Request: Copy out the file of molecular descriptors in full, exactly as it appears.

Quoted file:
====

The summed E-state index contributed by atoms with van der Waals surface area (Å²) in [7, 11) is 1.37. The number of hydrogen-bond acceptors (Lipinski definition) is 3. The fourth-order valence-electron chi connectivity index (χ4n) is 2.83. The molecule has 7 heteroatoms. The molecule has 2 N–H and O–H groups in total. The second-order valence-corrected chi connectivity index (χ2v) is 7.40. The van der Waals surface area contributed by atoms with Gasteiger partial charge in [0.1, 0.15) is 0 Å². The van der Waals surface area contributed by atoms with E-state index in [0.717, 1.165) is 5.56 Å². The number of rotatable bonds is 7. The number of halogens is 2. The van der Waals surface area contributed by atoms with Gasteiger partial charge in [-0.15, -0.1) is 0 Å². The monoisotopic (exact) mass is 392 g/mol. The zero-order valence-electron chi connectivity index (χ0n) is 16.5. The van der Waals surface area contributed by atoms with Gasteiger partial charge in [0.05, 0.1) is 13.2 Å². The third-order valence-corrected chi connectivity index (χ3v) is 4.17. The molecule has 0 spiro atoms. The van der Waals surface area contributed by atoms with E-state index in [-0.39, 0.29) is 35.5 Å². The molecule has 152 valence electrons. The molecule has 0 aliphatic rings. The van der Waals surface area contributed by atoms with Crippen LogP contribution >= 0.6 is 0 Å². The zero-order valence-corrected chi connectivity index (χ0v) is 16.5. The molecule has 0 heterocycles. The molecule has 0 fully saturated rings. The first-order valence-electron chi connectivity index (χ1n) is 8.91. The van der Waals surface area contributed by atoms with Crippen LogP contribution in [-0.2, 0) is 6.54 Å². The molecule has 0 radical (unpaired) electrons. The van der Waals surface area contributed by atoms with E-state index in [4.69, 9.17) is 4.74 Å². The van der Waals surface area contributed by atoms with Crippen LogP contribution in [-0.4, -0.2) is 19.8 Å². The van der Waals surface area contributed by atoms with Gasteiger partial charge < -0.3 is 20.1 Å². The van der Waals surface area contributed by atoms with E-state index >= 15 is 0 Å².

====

The summed E-state index contributed by atoms with van der Waals surface area (Å²) in [7, 11) is 1.37. The number of hydrogen-bond acceptors (Lipinski definition) is 3. The fourth-order valence-electron chi connectivity index (χ4n) is 2.83. The molecule has 7 heteroatoms. The molecule has 2 N–H and O–H groups in total. The second-order valence-corrected chi connectivity index (χ2v) is 7.40. The van der Waals surface area contributed by atoms with Gasteiger partial charge in [0.1, 0.15) is 0 Å². The van der Waals surface area contributed by atoms with E-state index in [0.717, 1.165) is 5.56 Å². The number of rotatable bonds is 7. The number of halogens is 2. The van der Waals surface area contributed by atoms with Gasteiger partial charge in [-0.15, -0.1) is 0 Å². The monoisotopic (exact) mass is 392 g/mol. The zero-order valence-electron chi connectivity index (χ0n) is 16.5. The van der Waals surface area contributed by atoms with Gasteiger partial charge in [0.05, 0.1) is 13.2 Å². The third-order valence-corrected chi connectivity index (χ3v) is 4.17. The molecule has 0 spiro atoms. The van der Waals surface area contributed by atoms with E-state index in [-0.39, 0.29) is 35.5 Å². The molecule has 152 valence electrons. The molecule has 0 aliphatic rings. The van der Waals surface area contributed by atoms with Crippen LogP contribution >= 0.6 is 0 Å². The zero-order valence-corrected chi connectivity index (χ0v) is 16.5. The molecule has 0 heterocycles. The molecule has 0 fully saturated rings. The first-order valence-electron chi connectivity index (χ1n) is 8.91. The van der Waals surface area contributed by atoms with Crippen LogP contribution in [-0.2, 0) is 6.54 Å². The molecule has 0 radical (unpaired) electrons. The van der Waals surface area contributed by atoms with E-state index in [4.69, 9.17) is 4.74 Å². The van der Waals surface area contributed by atoms with Crippen LogP contribution in [-0.4, -0.2) is 19.8 Å². The van der Waals surface area contributed by atoms with Gasteiger partial charge < -0.3 is 20.1 Å². The van der Waals surface area contributed by atoms with E-state index >= 15 is 0 Å².